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Digital Deception Decoder 
November 30, 2018

MapLight and the Digital Intelligence (DigIntel) Lab at the Institute for the Future have teamed up on a free newsletter to help you track the most important news, research, and analysis of deceptive digital politics. Each week, we'll send you coverage of the webs of entities that seek to manipulate public opinion, their political spending ties, and the actors working to safeguard our democracy. Know someone who might be interested? Ask them to sign up!

  • Dictionary.com’s word of the year is “misinformation”—including and distinguished from “disinformation”—with a nice glossary of related terms.
  • In another defining moment (sorry) for Facebook, outgoing Head of Communications and Policy Elliot Schrage took responsibility for hiring Definers Public Affairs, in a blog post conveniently published the day before Thanksgiving. The post includes a statement from COO Sheryl Sandberg acknowledging that she had received emails about Definers, which she’d previously denied knowing about (in fact, she may have commissioned the research into George Soros herself). The New York Times’ Jack Nicas has this piece on Definers’ tactics, while Kara Swisher asks pointed questions about why we’re focusing on Sandberg and letting Zuckerberg off the hook.
  • Meanwhile, organizations that were the target of Facebook’s “opposition research” are speaking out. Emily Stewart reports for Vox that this week, representatives from Color of Change met with Facebook executives, including Sandberg, to demand accountability. Facebook has acquiesced to their call to release its progress on the civil rights audit it announced earlier this year. For more on the audit, check out Tonya Riley’s story in Mother Jones.
  • In this thought-provoking essay for Ribbonfarm, Renee DiResta argues that we are in the midst of an information war and that we risk missing the big picture by focusing on individual skirmishes. She argues that many solutions being considered by lawmakers are already out of date: “Focusing on feature-level tactical fixes that simply shift the boundaries of what’s permissible on one platform is like building a digital Maginot line; it’s a wasted effort, a reactive response to tactics from the last war.”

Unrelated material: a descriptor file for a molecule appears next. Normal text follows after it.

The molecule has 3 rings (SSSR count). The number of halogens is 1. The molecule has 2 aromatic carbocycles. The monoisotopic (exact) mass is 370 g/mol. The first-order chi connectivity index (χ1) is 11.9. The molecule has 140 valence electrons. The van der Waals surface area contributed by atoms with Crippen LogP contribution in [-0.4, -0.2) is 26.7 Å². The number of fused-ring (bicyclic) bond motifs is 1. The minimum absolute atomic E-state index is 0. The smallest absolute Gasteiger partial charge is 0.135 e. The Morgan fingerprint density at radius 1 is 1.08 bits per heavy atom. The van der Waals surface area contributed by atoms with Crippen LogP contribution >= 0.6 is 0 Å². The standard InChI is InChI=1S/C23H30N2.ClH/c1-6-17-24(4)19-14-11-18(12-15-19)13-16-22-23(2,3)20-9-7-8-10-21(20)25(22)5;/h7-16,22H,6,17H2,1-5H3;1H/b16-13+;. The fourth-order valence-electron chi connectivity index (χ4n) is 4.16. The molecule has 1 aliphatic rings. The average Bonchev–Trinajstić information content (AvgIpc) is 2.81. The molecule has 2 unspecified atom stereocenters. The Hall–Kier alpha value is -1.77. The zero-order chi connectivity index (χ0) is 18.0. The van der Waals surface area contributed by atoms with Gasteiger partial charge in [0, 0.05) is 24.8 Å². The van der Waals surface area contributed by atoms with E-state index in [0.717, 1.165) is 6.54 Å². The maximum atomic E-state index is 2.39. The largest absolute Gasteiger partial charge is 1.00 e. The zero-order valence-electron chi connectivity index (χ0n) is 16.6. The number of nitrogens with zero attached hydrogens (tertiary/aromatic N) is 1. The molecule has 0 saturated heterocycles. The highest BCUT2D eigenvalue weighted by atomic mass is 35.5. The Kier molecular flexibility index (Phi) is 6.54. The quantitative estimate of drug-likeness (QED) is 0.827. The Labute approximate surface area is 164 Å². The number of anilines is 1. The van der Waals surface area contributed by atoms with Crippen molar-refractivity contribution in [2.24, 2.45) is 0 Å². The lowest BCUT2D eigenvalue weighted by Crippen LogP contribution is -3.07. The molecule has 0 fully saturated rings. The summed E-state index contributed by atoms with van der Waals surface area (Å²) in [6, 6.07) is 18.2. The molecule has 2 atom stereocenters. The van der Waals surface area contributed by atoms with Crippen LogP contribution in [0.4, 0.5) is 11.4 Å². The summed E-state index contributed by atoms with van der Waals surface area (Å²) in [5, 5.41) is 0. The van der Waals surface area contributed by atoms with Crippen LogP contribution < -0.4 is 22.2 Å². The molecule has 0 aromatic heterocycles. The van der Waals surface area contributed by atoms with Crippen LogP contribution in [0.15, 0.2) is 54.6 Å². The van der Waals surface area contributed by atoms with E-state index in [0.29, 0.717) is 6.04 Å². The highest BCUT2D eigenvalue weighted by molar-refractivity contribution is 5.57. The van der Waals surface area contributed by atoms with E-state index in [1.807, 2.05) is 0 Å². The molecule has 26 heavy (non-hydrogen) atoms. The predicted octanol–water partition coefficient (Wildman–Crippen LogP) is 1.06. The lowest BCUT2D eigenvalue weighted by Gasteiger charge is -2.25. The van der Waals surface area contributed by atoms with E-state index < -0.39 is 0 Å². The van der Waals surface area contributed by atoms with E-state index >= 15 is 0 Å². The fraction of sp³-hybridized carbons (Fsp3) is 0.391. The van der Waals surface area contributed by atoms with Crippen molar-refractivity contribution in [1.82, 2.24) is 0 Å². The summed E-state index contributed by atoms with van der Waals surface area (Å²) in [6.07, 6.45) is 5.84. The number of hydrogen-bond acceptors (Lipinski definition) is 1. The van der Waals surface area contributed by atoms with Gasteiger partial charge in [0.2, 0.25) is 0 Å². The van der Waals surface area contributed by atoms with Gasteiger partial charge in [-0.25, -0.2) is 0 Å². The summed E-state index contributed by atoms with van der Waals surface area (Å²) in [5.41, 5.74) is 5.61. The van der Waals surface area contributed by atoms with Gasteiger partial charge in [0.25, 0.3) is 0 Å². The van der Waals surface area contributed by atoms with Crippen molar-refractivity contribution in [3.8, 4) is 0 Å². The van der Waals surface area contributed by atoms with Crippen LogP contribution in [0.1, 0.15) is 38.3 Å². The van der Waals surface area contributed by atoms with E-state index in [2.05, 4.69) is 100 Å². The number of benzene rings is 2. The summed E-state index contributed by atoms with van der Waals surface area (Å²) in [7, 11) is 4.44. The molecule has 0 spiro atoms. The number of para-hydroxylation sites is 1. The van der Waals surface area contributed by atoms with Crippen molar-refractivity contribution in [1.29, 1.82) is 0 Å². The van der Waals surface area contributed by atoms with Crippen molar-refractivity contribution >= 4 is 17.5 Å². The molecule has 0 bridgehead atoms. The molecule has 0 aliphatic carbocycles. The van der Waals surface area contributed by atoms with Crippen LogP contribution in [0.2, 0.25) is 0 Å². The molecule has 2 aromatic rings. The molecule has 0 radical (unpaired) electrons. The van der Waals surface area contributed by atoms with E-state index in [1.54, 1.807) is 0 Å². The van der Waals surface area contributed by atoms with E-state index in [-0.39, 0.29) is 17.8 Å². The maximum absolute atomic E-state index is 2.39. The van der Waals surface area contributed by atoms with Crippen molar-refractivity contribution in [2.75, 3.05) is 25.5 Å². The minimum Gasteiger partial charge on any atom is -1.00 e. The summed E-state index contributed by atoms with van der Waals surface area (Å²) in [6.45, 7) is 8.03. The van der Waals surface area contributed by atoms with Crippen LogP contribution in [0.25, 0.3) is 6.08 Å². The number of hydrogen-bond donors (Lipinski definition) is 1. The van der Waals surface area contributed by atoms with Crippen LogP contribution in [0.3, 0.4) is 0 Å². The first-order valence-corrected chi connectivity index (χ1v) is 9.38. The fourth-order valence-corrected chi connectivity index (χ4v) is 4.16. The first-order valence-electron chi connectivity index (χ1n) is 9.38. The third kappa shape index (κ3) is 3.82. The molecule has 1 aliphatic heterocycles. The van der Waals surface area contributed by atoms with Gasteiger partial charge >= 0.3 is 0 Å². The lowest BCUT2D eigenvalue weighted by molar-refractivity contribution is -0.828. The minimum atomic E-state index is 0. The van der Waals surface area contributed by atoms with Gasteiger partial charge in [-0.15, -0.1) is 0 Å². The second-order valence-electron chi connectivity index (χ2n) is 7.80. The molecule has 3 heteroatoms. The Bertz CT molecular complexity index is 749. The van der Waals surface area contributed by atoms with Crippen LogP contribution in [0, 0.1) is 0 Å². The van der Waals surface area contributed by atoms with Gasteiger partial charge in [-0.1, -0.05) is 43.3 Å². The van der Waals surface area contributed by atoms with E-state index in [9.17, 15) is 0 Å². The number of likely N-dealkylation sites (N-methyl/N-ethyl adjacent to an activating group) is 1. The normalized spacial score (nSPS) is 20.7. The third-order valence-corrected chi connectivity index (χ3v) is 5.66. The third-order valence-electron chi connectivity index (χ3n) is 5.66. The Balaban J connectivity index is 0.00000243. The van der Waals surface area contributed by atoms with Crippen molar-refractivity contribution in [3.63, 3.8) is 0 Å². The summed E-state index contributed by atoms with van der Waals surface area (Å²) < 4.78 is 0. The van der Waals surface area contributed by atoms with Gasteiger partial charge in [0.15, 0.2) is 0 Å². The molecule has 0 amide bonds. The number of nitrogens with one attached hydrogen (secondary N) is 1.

• A study published in Nature Communications illuminates the role of Twitter bots in spreading “low-credibility content.” Looking at 14 million messages tweeted from 2016 to 2017, Shao et al. found that just 6% of accounts were classified as bots—but these accounts were responsible for spreading 31% of tweets linking to suspicious content. The authors conclude that social bots are effective at social media manipulation, but can potentially be curbed by better machine learning-based bot detection systems or even the use of CAPTCHAs.
  • In Motherboard, Henry Farrell and Bruce Schneier discuss their new paper arguing that instead of using a national security framework to understand threats to confidence in democracies, we should turn to computer security. They find that “flooding” and “confidence” attacks from American leaders may do more to destabilize trust in institutions than foreign interference. (Full paper here.)
  • Check out this report from Campaign Legal Center examining the ways that political actors dodged disclosure for digital ads in the 2018 midterms by exploiting loopholes in disclosure regimes (both the government’s and platforms’ transparency initiatives).
We want to hear from you! If you have suggestions for items to include in this newsletter, please email hamsini@maplight.org. - Hamsini Sridharan

 

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